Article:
Inhibition of mitotic Aurora kinase A by alisertib induces apoptosis and autophagy of human gastric cancer AGS and NCI-N78 cells

Chun-Xiu Yuan, Zhi-Wei Zhou, Yin-Xue Yang, Zhi-Xu He, Xueji Zhang, Dong Wang, Tianxing Yang, Ning-Ju Wang, Ruan Jin Zhao, Shu-Feng Zhou
Drug Design, Development and Therapy 2015, 9: 487-508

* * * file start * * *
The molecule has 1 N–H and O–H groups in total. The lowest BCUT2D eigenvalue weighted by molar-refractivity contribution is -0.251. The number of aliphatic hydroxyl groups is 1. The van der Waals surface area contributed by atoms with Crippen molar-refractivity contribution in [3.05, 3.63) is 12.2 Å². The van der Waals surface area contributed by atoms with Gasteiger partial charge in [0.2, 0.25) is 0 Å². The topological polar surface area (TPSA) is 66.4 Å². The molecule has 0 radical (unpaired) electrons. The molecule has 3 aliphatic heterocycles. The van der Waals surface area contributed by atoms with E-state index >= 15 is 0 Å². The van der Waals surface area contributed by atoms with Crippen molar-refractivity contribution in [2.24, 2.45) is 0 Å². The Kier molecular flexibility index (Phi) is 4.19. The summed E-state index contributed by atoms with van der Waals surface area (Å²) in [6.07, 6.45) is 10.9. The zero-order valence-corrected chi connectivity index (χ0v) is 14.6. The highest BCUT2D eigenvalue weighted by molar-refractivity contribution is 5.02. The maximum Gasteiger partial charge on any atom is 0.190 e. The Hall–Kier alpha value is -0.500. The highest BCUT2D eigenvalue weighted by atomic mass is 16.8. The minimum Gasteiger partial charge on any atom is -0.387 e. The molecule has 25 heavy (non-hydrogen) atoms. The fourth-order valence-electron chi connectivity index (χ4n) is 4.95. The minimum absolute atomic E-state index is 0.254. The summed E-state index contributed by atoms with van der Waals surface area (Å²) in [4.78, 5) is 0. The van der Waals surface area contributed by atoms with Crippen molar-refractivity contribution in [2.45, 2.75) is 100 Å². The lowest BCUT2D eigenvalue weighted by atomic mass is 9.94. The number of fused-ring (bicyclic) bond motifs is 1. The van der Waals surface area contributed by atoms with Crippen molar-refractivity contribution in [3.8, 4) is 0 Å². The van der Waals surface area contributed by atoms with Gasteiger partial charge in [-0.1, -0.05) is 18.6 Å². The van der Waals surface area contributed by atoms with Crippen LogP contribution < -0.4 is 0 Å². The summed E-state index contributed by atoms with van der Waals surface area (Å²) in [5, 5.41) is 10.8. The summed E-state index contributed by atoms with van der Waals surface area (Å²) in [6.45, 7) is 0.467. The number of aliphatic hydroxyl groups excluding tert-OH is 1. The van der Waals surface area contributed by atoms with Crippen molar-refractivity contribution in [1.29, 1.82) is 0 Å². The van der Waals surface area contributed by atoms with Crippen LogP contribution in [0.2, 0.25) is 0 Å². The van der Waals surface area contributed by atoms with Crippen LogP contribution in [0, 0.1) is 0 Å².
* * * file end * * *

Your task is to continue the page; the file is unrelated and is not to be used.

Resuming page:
Gastric cancer is one of the most common cancers and responds poorly to current chemotherapy. Alisertib (ALS) is a second-generation, orally bioavailable, highly selective small-molecule inhibitor of the serine/threonine protein kinase Aurora kinase A (AURKA). ALS has been shown to have potent anticancer effects in preclinical and clinical studies, but its role in gastric cancer treatment is unclear. This study aimed to investigate the cancer cell-killing effect of ALS on gastric cancer cell lines AGS and NCI-N78, with a focus on cell proliferation, cell-cycle distribution, apoptosis, and autophagy and the mechanism of action. The results showed that ALS exhibited potent growth-inhibitory, proapoptotic, and proautophagic effects on AGS and NCI-N78 cells. ALS concentration-dependently inhibited cell proliferation and induced cell-cycle arrest at G2/M phase in both cell lines, with a downregulation of cyclin-dependent kinase 1 and cyclin B1 expression but upregulation of p21 Waf1/Cip1, p27 Kip1, and p53 expression. ALS induced mitochondria-mediated apoptosis and autophagy in both AGS and NCI-N78 cells. ALS induced the expression of proapoptotic proteins but inhibited the expression of antiapoptotic proteins, with a significant increase in the release of cytochrome c and the activation of caspase 9 and caspase 3 in both cell lines. ALS induced inhibition of phosphatidylinositol 3-kinase (PI3K)/protein kinase B (Akt)/mammalian target of rapamycin (mTOR) and p38 mitogen-activated protein kinase (MAPK) signaling pathways while activating the 5'-adenosine monophosphate-activated protein kinase (AMPK) signaling pathway as indicated by their altered phosphorylation, contributing to the proautophagic effects of ALS. SB202191 and wortmannin enhanced the autophagy-inducing effect of ALS in AGS and NCI-N78 cells. Notably, ALS treatment significantly decreased the ratio of phosphorylated AURKA over AURKA, which may contribute, at least in part, to the inducing effects of ALS on cell-cycle arrest and autophagy in AGS and NCI-N78 cells. Taken together, these results indicate that ALS exerts a potent inhibitory effect on cell proliferation but inducing effects on cell-cycle arrest, mitochondria-dependent apoptosis, and autophagy with the involvement of PI3K/Akt/mTOR, p38 MAPK, and AURKA-mediated signaling pathways in AGS and NCI-N78 cells.


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